For a variety of reasons, the Cold War being the primary influence, USA manufacturers were slow to develop condenser mic technology. By and large, the manufacturers of condenser mics were located behind the Iron Curtain. Copying communist microphones, even if they were invented in the USA, was not exactly patriotic, so Gotham Audio was pretty much left alone to figure out how to source and import the mics. The rest is history.

A curious note is that because the mics have such a close association with Communist policies regarding intellectual property, the engineers at the Soviet Bloc microphone companies were compelled to not only share specifications and designs with Chinese manufacturers, the engineers were actually sent over to China to train personnel and set up factories so that China could supply itself with good quality condenser microphones.

This is why, despite the reputation of expensive European microphones, low-cost Chinese look-alike copies of famous maker microphones sound remarkably similar to the "real thing."

The irony is that a very good Chinese condenser microphone costs a fraction of what a premium made in the USA dynamic microphone costs. This would seem to discount the theory that condenser mics are too expensive for a radio booth. In fact, many radio announcers and voice-over artists enjoy using condenser mics, but a significant number of voice performers prefer the character of a dynamic mic.

Simples.

Good luck learning from the interweb...






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Last edited by mister happy; 04-19-2024 at 06:49 PM.
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Old 04-16-2024, 05:56 PM   #8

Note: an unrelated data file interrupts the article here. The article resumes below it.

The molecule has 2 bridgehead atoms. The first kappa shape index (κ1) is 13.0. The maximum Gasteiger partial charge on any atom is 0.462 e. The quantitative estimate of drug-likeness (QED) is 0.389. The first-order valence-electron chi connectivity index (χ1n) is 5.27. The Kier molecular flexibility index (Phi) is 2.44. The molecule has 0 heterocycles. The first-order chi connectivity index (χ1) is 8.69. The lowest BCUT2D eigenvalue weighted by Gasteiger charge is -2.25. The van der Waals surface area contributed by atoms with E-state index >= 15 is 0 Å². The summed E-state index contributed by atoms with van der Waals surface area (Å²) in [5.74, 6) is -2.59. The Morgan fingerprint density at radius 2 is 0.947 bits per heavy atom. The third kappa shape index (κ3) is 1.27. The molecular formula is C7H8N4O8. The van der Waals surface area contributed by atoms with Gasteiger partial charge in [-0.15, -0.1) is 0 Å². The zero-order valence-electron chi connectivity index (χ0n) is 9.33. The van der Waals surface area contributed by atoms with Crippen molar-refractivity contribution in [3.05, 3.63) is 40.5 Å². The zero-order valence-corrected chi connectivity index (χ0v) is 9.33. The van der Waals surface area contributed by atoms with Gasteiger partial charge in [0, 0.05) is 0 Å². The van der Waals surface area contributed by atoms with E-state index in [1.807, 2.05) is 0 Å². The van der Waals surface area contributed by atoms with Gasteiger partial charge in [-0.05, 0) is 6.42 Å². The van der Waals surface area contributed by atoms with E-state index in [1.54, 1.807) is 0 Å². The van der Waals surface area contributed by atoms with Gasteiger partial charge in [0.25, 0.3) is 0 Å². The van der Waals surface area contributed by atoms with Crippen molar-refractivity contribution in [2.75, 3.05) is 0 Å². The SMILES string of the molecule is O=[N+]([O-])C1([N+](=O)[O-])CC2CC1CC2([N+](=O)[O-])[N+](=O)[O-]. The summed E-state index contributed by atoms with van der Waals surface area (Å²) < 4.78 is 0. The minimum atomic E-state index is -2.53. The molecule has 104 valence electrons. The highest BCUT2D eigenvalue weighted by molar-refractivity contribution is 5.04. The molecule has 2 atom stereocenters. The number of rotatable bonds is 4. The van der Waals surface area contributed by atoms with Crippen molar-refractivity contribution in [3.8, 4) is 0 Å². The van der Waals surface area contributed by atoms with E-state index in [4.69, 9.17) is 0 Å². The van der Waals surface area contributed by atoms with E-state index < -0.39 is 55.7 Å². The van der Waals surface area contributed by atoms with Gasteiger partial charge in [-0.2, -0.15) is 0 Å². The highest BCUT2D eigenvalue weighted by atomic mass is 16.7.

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Having spoken of firsthand knowledge learned in the USA, I thought it would be interesting to consider radio stations in other locales.

So, I started with the BBC and wondered if I would see bunches of the BBC Coles 4038 Ribbon Mics (one of my all-time favorite microphones) still in operation at Auntie's house.

I did find a few old black-and-white photos of DJs using the 4038.



I also found several very old photos of announcers speaking into giant BBC Marconi ribbon mics.

Nevertheless, there are hundreds of contemporary photographs of BBC radio booths that are equipped with numerous Neumann and AKG condenser mics.

Perhaps the premise that "most radio studios seem to use dynamic mics" is based upon a mistaken assumption.
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Old 04-17-2024, 02:29 AM   #9
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In German public radio you'd find Neumanns (mostly U87s or some TLM), in Austria AKGs.
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Old 04-18-2024, 06:03 AM   #10
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This has been very interesting and informative, thank you. I hadn't thought about the regional component, but I suppose it makes sense that US studios would (historically) have used mics from American brands. And I suppose the longevity of the companies is a selling point, knowing that parts will still be available in 20 years is useful.